This recipe is pretty low-key, but I just wanted to demonstrate the weird and wonderful dishes you can come up with when you just throw a bunch of ingredients in a bowl and see what happens. A good number of my recipes were invented on the hoof, my particular favourite being lentil curry with noodles AKA noo-dal. When I invented this salad, I needed an all-in-one carby veggie side dish to go with a quiche I was making (the recipe for which will follow in a couple of days). I came up with this and was really happy with the result. It’s tasty and tangy without dominating the plate.

A quick note on the recipe: It’s not a typo, I really do measure grains by volume in a measuring jug rather than by weighing it out, it’s so much easier.

Recipe (serves 2-3 as a side dish):

  • 100ml quinoa
  • 100ml bulgur wheat
  • 300ml boiling water
  • ½ ts salt
  • 4 tomatoes, chopped
  • Approx. 12 black olives, sliced
  • 1 tb capers, finely chopped
  • 1 tb lemon juice
  • 1 tb basil, finely chopped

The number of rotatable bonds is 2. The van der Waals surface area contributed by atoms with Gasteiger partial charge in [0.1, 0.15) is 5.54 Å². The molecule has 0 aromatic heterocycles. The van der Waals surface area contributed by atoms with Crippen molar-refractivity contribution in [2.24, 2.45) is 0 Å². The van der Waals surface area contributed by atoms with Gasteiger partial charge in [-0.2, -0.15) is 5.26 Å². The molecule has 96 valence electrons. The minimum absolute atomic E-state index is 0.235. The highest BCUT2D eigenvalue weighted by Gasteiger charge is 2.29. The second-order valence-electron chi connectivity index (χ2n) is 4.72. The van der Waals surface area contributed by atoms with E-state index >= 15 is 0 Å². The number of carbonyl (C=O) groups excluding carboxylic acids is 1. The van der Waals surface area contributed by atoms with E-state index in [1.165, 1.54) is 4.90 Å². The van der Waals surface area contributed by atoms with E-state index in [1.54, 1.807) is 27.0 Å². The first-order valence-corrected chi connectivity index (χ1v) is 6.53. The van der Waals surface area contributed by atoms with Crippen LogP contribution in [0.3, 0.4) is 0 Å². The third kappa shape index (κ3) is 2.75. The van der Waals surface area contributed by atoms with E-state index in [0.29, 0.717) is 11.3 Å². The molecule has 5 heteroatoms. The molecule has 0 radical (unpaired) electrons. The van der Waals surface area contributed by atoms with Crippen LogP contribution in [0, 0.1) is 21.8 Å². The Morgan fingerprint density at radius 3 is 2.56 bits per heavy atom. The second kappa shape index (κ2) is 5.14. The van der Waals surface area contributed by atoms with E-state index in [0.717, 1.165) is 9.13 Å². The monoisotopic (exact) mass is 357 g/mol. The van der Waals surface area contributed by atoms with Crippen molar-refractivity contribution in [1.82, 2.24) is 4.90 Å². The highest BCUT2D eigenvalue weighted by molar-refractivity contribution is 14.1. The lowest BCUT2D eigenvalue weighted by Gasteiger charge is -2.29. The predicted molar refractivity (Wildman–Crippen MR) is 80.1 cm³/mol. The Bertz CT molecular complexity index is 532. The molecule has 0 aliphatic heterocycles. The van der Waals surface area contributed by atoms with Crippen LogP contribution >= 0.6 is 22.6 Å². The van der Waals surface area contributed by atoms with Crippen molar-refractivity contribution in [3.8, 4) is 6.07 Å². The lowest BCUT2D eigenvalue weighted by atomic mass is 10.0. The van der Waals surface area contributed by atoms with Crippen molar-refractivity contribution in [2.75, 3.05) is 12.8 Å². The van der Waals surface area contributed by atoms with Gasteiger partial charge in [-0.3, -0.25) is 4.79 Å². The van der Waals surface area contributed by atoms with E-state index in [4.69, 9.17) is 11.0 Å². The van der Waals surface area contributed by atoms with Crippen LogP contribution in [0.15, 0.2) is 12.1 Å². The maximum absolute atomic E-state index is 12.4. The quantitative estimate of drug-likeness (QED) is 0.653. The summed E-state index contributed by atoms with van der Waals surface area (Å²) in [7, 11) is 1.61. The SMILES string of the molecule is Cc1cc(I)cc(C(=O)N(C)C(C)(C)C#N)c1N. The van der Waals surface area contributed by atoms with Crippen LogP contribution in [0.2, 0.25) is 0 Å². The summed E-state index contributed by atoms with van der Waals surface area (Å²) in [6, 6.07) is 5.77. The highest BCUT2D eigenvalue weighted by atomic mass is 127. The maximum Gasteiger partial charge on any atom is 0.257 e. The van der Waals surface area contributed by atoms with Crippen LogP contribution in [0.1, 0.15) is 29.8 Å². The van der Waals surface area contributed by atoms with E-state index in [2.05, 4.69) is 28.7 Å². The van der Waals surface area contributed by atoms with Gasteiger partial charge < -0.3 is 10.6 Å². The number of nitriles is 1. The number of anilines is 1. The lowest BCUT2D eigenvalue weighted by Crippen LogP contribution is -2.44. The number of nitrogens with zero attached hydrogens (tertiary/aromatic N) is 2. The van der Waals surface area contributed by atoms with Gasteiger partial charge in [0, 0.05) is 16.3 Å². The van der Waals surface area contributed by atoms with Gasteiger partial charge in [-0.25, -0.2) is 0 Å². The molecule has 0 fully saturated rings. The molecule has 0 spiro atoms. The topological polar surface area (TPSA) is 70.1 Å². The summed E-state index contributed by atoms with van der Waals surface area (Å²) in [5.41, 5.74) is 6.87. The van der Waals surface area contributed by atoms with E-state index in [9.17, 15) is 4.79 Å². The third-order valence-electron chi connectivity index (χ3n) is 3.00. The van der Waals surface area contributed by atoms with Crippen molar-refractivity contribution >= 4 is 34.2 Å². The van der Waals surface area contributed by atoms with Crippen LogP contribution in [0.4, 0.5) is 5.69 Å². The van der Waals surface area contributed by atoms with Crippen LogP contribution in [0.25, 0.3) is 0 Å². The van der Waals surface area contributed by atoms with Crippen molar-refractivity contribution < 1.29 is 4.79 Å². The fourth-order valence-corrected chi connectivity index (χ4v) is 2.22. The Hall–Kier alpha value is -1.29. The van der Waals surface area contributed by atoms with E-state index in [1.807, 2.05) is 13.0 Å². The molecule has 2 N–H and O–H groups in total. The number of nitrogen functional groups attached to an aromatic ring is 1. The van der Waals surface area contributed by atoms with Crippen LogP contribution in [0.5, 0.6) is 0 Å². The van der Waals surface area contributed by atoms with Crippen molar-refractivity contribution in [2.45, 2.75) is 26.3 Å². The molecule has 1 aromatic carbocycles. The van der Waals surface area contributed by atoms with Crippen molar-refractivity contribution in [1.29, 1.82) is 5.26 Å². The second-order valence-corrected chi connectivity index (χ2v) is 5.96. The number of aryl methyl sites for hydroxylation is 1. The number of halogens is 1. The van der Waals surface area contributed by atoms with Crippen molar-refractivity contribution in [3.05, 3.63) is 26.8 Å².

Put the quinoa and bulgur wheat in a small saucepan over a hot heat. Allow to toast for a few seconds. Add the boiling water and salt, stir, bring to the boil and stir again. Boil for a couple of minutes, then turn the heat right down and cover the pan. Simmer for 10-15 minutes until all the water has been absorbed. The grains should be tender, and tiny white spirals will have started to pop out of the quinoa. Leave to cool.

Tip the cooled grains into a big bowl and fluff with a fork. Add the rest of the ingredients, mix well with a spoon or spatula and serve.

In my veg box this week – first courgettes and peppers of the year, pak choi

26 Mar

Even though I’ve been getting a veg box for a couple of years now, it’s still really exciting every week when I get home and find it on my doorstep. Some weeks, the mystery and anticipation of bringing it in and unpacking it makes it feel like Christmas morning. Today when I picked up the bunch of bananas and found my first courgette of the year underneath it, I actually squealed with joy. I know I’ll be sick of courgettes by September (especially as I grow my own), but the first few every year are always a real treat. Numerous gluts over the years have resulted in hundreds of ideas for courgettes, but I think my absolute favourite is to add them to scrambled tofu. Yes, courgette for breakfast, I’m a real vegetable addict.

Other treats this week include:

Pointy peppers